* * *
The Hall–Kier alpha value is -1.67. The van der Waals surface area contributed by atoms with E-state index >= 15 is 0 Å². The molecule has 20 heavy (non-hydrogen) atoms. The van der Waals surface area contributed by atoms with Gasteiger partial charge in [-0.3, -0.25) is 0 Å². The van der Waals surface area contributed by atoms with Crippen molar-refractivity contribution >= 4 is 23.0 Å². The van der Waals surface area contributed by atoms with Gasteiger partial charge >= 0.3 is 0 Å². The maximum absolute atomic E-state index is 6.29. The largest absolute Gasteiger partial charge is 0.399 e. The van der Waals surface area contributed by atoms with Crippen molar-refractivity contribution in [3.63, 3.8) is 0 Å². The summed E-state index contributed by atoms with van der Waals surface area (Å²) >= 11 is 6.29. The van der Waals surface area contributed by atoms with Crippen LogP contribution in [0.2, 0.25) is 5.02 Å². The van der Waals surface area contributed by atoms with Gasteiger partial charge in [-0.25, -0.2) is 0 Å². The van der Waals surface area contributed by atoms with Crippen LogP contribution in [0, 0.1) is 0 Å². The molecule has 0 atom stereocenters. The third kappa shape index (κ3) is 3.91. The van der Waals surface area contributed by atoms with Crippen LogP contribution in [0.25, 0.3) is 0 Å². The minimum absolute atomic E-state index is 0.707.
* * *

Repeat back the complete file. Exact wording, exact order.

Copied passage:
The Hall–Kier alpha value is -1.67. The van der Waals surface area contributed by atoms with E-state index >= 15 is 0 Å². The molecule has 20 heavy (non-hydrogen) atoms. The van der Waals surface area contributed by atoms with Gasteiger partial charge in [-0.3, -0.25) is 0 Å². The van der Waals surface area contributed by atoms with Crippen molar-refractivity contribution >= 4 is 23.0 Å². The van der Waals surface area contributed by atoms with Gasteiger partial charge >= 0.3 is 0 Å². The maximum absolute atomic E-state index is 6.29. The largest absolute Gasteiger partial charge is 0.399 e. The van der Waals surface area contributed by atoms with Crippen molar-refractivity contribution in [3.63, 3.8) is 0 Å². The summed E-state index contributed by atoms with van der Waals surface area (Å²) >= 11 is 6.29. The van der Waals surface area contributed by atoms with Crippen LogP contribution in [0.2, 0.25) is 5.02 Å². The van der Waals surface area contributed by atoms with Gasteiger partial charge in [-0.25, -0.2) is 0 Å². The van der Waals surface area contributed by atoms with Crippen LogP contribution in [0, 0.1) is 0 Å². The molecule has 0 atom stereocenters. The third kappa shape index (κ3) is 3.91. The van der Waals surface area contributed by atoms with Crippen LogP contribution in [0.25, 0.3) is 0 Å². The minimum absolute atomic E-state index is 0.707.